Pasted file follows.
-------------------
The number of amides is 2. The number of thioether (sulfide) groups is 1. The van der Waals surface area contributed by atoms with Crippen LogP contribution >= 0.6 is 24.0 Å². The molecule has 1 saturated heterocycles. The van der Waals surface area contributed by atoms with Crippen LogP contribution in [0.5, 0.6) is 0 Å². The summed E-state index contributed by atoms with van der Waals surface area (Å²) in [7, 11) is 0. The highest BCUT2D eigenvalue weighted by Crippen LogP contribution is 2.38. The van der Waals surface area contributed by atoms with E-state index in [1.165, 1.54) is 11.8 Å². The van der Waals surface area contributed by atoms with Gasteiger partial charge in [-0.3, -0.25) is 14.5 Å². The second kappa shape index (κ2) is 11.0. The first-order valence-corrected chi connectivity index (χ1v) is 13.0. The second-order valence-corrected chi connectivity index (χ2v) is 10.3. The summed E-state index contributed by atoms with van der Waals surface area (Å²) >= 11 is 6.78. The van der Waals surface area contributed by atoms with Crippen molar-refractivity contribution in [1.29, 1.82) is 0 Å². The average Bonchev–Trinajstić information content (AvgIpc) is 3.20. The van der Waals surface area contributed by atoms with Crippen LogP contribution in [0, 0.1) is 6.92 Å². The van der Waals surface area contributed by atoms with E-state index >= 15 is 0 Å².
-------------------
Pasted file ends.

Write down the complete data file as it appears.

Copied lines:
The number of amides is 2. The number of thioether (sulfide) groups is 1. The van der Waals surface area contributed by atoms with Crippen LogP contribution >= 0.6 is 24.0 Å². The molecule has 1 saturated heterocycles. The van der Waals surface area contributed by atoms with Crippen LogP contribution in [0.5, 0.6) is 0 Å². The summed E-state index contributed by atoms with van der Waals surface area (Å²) in [7, 11) is 0. The highest BCUT2D eigenvalue weighted by Crippen LogP contribution is 2.38. The van der Waals surface area contributed by atoms with E-state index in [1.165, 1.54) is 11.8 Å². The van der Waals surface area contributed by atoms with Gasteiger partial charge in [-0.3, -0.25) is 14.5 Å². The second kappa shape index (κ2) is 11.0. The first-order valence-corrected chi connectivity index (χ1v) is 13.0. The second-order valence-corrected chi connectivity index (χ2v) is 10.3. The summed E-state index contributed by atoms with van der Waals surface area (Å²) >= 11 is 6.78. The van der Waals surface area contributed by atoms with Crippen molar-refractivity contribution in [1.29, 1.82) is 0 Å². The average Bonchev–Trinajstić information content (AvgIpc) is 3.20. The van der Waals surface area contributed by atoms with Crippen LogP contribution in [0, 0.1) is 6.92 Å². The van der Waals surface area contributed by atoms with E-state index >= 15 is 0 Å².